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GAUTHIER, LOUIS-ZÉPHIRIN, architect; b. 25 Aug. 1842 in Saint-Barthelémy (Saint-Barthélemy), Lower Canada, son of Amable Gauthier*, a woodcarver, and Euphrosine Gendron; m. first 25 Oct. 1864 Marie-Erménie Bourret in Rivière-du-Loup (Louiseville), Lower Canada; m. secondly 6 Feb. 1890 Marie-Louise Leduc in Sorel, Que.; he was survived by four children; d. 24 Dec. 1922 in Outremont, Que.

Trained by his father, who had been an important artisan in the studio of woodcarver Louis Quévillon* at the beginning of the 19th century, Louis-Zéphirin Gauthier began his career at an early age in the family sculpting and architectural workshop, along with his brothers Édouard, Olivier-Oscar, and Agapit. At the time the Gauthier family was working on the ornamentation for the churches of Sainte-Geneviève (now in Berthierville) and Saint-Barthelémy in the parish which then bore the name Saint-Barthelémi, in partnership with Alexis Milette*, another artisan who had likely come from Quévillon’s studio. In this period, when there were no professional schools, sons were taken into their father’s studios for their training. Once the apprenticeship was completed, the son could be considered a journeyman in the enterprise.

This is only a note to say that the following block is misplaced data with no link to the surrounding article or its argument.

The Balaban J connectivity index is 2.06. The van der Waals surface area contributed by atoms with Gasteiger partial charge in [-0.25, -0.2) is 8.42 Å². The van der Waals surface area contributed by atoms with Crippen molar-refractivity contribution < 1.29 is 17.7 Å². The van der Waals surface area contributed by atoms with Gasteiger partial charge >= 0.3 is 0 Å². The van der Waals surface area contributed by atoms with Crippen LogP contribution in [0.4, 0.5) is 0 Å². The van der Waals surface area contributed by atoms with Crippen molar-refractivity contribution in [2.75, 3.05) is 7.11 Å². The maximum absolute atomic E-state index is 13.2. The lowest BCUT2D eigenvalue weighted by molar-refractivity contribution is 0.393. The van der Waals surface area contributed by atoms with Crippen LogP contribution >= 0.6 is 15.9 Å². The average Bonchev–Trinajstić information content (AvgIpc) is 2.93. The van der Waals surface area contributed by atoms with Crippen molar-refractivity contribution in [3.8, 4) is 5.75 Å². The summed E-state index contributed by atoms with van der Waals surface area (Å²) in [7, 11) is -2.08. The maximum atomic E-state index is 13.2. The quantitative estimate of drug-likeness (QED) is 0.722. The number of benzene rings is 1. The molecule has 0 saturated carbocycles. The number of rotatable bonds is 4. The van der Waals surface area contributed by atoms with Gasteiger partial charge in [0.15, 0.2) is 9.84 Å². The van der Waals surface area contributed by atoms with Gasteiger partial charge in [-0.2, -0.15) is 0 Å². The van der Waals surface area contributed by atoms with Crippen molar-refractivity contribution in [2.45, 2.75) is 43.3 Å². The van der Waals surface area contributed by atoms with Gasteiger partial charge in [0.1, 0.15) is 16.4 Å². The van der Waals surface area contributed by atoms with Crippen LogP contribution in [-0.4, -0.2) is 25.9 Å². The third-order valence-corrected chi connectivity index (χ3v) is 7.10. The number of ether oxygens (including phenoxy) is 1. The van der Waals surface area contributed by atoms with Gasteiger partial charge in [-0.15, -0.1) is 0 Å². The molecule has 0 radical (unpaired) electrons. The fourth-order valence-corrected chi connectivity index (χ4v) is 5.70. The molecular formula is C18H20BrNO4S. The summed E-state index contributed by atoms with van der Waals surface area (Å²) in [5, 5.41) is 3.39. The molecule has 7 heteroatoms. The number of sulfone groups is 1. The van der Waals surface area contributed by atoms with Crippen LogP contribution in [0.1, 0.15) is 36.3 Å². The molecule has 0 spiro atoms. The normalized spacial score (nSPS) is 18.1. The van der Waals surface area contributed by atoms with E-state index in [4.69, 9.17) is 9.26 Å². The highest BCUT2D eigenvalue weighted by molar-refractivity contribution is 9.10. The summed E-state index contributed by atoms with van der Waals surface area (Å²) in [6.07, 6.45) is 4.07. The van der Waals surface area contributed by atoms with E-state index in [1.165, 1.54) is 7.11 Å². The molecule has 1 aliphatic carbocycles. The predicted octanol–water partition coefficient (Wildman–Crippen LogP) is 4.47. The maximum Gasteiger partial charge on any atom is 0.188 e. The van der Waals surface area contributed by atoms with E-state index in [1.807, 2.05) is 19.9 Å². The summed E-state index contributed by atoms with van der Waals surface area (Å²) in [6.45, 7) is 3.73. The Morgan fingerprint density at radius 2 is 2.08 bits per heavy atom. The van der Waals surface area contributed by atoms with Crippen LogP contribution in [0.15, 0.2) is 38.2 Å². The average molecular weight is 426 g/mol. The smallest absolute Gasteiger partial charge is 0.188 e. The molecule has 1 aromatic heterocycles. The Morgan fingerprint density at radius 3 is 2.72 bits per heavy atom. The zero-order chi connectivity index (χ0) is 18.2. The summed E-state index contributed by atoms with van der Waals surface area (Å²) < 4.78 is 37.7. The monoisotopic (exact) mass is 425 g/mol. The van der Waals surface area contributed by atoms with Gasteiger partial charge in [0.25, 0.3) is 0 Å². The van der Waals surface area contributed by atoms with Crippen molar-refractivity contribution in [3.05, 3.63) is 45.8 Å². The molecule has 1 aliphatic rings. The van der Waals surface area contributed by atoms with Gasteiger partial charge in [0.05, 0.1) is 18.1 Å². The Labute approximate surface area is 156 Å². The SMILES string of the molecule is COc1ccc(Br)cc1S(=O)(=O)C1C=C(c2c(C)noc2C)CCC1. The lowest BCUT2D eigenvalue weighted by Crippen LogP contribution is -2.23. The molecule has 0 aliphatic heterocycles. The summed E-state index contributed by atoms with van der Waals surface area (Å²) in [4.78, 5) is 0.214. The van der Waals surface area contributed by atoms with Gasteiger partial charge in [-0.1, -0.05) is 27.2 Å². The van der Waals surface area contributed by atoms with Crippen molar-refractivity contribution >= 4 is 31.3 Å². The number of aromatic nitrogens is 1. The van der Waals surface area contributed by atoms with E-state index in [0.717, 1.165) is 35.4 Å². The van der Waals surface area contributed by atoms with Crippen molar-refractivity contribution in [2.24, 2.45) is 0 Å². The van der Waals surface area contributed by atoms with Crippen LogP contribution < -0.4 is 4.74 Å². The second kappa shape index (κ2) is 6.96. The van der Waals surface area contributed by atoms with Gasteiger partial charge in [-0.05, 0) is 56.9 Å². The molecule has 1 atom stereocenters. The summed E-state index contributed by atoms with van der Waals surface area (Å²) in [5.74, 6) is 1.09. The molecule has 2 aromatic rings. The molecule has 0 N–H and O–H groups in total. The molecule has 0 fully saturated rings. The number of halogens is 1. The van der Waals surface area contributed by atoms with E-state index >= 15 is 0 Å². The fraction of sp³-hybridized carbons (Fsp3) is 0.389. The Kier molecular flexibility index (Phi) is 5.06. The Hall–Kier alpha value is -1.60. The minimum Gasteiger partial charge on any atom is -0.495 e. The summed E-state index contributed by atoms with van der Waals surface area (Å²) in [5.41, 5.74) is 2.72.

In keeping with tradition, Gauthier did not take over the studio until his father’s death in 1873. His brothers Agapit and Édouard had died by this time and Olivier-Oscar had settled on their father’s land. The diocese of Saint-Hyacinthe, which was developing rapidly, called on his services, and Gauthier drew up the plans for many religious buildings in the region, including the Collège du Sacré-Cœur in Sorel, the Saint-Hyacinthe cathedral, and the parish churches of Immaculée-Conception in Saint-Ours and Sainte-Anne and Saint-Joseph in Sorel. He also carried out repairs to many churches, all of them located in the Richelieu valley. The architect, who produced traditional construction plans using only stone and wood, made his home in Sorel until at least 1888. In all likelihood that was the year he went into partnership with Victor Roy, an important Montreal architect who had begun his career in Chicago, where he had learned to use structural metal. Together they built the parish churches of Notre-Dame-de-Grâce in Hull, Saint-Joseph in Ottawa, and Saint-Victor in Alfred, Ont.